• A sign taught me that "We are the change that we have been waiting for." I love it.
  • The evil ALS continues to pick some remarkably talented individuals and families.
  • Double-blind, placebo-controlled trials don't need to be the "gold standard."  Shoot, the gold standard is no longer the "gold standard," a PhD economist with ALS explained.
  • You listen to the SGD, but you look at the PALS delivering a speech, and it's amazing.
  • Open and diverse discourse can teach us all new things, and God knows, we need new ideas.
  • The status quo is simply unacceptable.  Same old same old isn't good enough.
  • Denial of hugs is one of the big evils of ALS.
  • Bragging rights should not be an unspoken priority.
  • PALS, CALS are their stories and so much more. So much more.
  • The Abigail Alliance has a the most refreshing IRS Form 990 that I've ever read.
  • The ship's photographer can be annoying in a legislative meeting.
  • Advocacy is year-round work.  Many of us take that seriously. All the more reason to give advocates a heads-up when a HR number is changed and prior co-sponsors need to re-up on the new HR. 
  • Legislators are very frustrated with the FDA, too.
  • I love Hoosiers.
  • Dormant Therapies provision is important in 21st Century Cures, but there is a lot more than needs to be in there that will have a direct impact on getting therapies to PALS faster.  Is anyone looking out for PALS?  Really looking out?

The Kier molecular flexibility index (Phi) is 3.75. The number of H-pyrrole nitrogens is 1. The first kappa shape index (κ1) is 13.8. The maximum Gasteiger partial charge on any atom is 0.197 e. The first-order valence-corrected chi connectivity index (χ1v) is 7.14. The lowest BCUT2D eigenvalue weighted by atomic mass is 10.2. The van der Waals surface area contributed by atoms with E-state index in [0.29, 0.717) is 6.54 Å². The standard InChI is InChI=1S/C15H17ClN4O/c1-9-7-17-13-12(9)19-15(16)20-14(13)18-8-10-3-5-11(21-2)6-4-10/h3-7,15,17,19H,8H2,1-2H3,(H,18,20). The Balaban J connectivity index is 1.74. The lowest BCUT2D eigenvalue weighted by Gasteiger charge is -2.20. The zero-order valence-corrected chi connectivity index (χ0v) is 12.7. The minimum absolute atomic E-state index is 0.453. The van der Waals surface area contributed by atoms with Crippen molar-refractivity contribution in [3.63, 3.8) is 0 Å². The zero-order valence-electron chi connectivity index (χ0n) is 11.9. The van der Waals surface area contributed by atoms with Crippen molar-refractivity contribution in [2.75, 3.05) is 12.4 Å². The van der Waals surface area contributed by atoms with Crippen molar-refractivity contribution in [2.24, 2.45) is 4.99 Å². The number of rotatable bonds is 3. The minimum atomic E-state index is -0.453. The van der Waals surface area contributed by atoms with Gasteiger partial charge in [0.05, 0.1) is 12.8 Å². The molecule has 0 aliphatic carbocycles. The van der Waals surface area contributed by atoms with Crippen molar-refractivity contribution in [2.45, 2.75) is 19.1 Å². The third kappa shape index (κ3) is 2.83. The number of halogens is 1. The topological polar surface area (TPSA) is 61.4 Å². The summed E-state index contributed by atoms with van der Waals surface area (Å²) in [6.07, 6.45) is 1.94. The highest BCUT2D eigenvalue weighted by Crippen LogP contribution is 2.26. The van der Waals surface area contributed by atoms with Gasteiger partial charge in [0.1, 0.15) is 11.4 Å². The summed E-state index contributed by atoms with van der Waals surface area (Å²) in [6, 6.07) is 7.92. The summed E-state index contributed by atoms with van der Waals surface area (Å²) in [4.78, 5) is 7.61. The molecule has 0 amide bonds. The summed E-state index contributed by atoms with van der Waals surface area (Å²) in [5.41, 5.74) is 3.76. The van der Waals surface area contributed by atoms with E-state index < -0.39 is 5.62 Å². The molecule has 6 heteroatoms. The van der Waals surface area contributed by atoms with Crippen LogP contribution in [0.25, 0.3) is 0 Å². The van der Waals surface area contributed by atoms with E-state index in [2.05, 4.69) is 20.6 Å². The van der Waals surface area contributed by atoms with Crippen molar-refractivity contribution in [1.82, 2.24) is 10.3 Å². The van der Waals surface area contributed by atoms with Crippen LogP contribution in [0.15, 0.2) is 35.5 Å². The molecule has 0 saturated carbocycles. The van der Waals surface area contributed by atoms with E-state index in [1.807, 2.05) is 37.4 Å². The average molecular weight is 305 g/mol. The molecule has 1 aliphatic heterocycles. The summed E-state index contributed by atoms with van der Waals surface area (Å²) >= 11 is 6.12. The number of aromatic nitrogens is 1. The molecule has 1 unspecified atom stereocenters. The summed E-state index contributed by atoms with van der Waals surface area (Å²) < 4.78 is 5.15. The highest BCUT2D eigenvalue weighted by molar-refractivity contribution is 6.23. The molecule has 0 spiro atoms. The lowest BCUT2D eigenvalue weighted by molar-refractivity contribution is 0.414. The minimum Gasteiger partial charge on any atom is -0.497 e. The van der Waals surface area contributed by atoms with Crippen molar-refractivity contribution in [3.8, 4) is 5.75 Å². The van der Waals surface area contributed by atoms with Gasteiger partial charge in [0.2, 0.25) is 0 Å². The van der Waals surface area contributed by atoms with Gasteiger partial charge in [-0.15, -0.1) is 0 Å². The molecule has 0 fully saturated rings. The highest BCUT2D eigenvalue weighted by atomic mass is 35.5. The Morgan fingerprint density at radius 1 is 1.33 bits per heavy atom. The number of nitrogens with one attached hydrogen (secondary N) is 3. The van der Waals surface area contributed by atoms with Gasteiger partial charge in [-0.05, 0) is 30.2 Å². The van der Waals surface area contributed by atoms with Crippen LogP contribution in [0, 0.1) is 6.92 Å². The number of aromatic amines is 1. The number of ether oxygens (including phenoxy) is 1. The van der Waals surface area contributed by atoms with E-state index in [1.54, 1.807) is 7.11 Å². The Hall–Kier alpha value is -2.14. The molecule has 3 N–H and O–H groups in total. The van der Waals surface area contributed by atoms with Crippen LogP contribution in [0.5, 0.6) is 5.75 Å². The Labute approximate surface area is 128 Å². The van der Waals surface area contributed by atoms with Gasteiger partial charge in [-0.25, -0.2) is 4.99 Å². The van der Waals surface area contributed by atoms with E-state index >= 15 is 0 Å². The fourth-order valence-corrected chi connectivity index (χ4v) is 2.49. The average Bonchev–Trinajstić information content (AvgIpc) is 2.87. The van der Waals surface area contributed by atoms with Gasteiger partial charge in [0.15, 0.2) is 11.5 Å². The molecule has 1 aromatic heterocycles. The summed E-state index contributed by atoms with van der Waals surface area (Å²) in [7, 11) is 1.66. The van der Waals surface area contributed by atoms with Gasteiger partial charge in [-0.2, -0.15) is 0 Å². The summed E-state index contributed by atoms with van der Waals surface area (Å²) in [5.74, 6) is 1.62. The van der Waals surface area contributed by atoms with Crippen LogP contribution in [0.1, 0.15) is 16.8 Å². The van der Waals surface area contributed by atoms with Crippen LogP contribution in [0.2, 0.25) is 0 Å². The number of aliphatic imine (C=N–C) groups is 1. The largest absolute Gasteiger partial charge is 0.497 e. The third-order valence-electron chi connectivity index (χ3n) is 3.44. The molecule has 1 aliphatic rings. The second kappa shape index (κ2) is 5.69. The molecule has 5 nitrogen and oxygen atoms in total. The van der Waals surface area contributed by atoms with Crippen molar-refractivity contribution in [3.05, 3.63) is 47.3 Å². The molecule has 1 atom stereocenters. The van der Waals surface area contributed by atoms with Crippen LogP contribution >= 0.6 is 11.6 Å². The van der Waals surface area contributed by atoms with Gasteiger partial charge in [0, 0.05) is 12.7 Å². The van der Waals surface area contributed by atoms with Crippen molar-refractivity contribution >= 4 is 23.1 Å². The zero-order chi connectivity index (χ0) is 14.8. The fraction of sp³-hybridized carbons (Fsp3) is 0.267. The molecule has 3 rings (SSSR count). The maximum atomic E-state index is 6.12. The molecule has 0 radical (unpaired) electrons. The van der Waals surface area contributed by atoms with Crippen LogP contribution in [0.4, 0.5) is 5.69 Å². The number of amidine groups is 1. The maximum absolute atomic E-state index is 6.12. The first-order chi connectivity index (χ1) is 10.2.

• We all don't have to agree.
  • What do those ALSA people who randomly morph into your legislative meetings really do?
  • Money doesn't buy a great advocacy experience.
  • A chance encounter with your other gracious Senator on Pennsylvania Avenue can cap off a good day of advocacy.  I'll always remember talking about 21st Century Cures with him directly across the street from where I held a sign at the Rally for Faster Drug Approvals a day earlier.
  • My favorite hashtag for the fight against ALS is #notquietly . 




Monday, May 11, 2015

We Need To Put The Sign Back Where It Belongs

Quickly.

A year ago we talked to legislators about some Medicare rules being implemented that were a crazy trip back to 1980.  They were denying people with ALS access to modern, economical technology related to speech generating devices.  When we talked to legislators and staff members, they were 100 percent in agreement that the rules were antiquated and wrong.

That was a full year ago.  There has been lots of talk and there have been band-aids, but we learned that we need a law.  The buck can't stop where it belongs for Medicare recipients unless we make a law.  Today people with ALS are denied or lose the very devices that let them be productive and engaged parents, citizens, and patients.

Enter a small charity that couldn't let those people with ALS lose the purpose, productivity, and joy
that the simple ability to communicate provides.  They let the buck stop with them because the need is vital.  In fact, they have spent over $1.4 million bucks in the last few months supplying enabled devices to people with ALS that Medicare should have been providing.  Perhaps the fact that this organization is led by a young man with ALS who uses this very technology is the reason he decided to help in a substantive way... rather than pass the buck.

Charitable contributions should not be expected to cover for a broken government rule.  Government should not be allowed to pass the buck.

But we need a law. Now.

Please write your Member of Congress. Today.  Demand quick support of the Steve Gleason Act.  Here is information and a convenient tool to submit your thoughts --
http://www.medicareadvocacy.org/take-action/

In an ultimate twist of irony, President Johnson signed Medicare and CMS into existence at the Truman Library in 1965.  They should have paid more attention to the sign while they were there.







Sunday, May 10, 2015